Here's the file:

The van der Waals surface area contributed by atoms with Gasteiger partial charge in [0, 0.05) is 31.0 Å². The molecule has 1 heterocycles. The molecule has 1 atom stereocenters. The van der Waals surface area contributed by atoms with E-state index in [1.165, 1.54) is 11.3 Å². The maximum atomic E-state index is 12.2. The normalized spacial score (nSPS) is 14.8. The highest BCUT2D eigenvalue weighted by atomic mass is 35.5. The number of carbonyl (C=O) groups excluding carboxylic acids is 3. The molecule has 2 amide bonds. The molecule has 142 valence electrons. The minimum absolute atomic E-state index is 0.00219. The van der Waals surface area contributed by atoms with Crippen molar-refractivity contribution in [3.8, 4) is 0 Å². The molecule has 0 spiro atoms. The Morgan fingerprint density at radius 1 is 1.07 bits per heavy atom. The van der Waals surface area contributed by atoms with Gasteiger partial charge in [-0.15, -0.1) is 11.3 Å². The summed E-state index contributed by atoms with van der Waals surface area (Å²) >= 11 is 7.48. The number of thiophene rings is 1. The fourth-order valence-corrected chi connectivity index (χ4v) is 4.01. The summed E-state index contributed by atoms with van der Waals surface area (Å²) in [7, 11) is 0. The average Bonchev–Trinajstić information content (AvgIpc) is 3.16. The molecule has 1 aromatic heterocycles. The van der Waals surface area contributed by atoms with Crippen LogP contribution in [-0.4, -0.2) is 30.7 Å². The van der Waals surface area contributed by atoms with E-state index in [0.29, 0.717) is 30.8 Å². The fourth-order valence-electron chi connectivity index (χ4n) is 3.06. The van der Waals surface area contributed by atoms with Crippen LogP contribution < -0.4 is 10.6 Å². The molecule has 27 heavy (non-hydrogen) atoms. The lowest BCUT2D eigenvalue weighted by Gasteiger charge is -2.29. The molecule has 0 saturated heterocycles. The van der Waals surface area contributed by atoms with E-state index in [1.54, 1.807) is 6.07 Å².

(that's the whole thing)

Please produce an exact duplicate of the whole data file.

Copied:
The van der Waals surface area contributed by atoms with Gasteiger partial charge in [0, 0.05) is 31.0 Å². The molecule has 1 heterocycles. The molecule has 1 atom stereocenters. The van der Waals surface area contributed by atoms with E-state index in [1.165, 1.54) is 11.3 Å². The maximum atomic E-state index is 12.2. The normalized spacial score (nSPS) is 14.8. The highest BCUT2D eigenvalue weighted by atomic mass is 35.5. The number of carbonyl (C=O) groups excluding carboxylic acids is 3. The molecule has 2 amide bonds. The molecule has 142 valence electrons. The minimum absolute atomic E-state index is 0.00219. The van der Waals surface area contributed by atoms with Crippen molar-refractivity contribution in [3.8, 4) is 0 Å². The molecule has 0 spiro atoms. The Morgan fingerprint density at radius 1 is 1.07 bits per heavy atom. The van der Waals surface area contributed by atoms with Gasteiger partial charge in [-0.15, -0.1) is 11.3 Å². The summed E-state index contributed by atoms with van der Waals surface area (Å²) >= 11 is 7.48. The number of thiophene rings is 1. The fourth-order valence-corrected chi connectivity index (χ4v) is 4.01. The summed E-state index contributed by atoms with van der Waals surface area (Å²) in [7, 11) is 0. The average Bonchev–Trinajstić information content (AvgIpc) is 3.16. The molecule has 1 aromatic heterocycles. The van der Waals surface area contributed by atoms with Crippen LogP contribution in [-0.4, -0.2) is 30.7 Å². The van der Waals surface area contributed by atoms with E-state index in [0.29, 0.717) is 30.8 Å². The fourth-order valence-electron chi connectivity index (χ4n) is 3.06. The van der Waals surface area contributed by atoms with Crippen LogP contribution < -0.4 is 10.6 Å². The molecule has 27 heavy (non-hydrogen) atoms. The lowest BCUT2D eigenvalue weighted by Gasteiger charge is -2.29. The molecule has 0 saturated heterocycles. The van der Waals surface area contributed by atoms with E-state index in [1.54, 1.807) is 6.07 Å².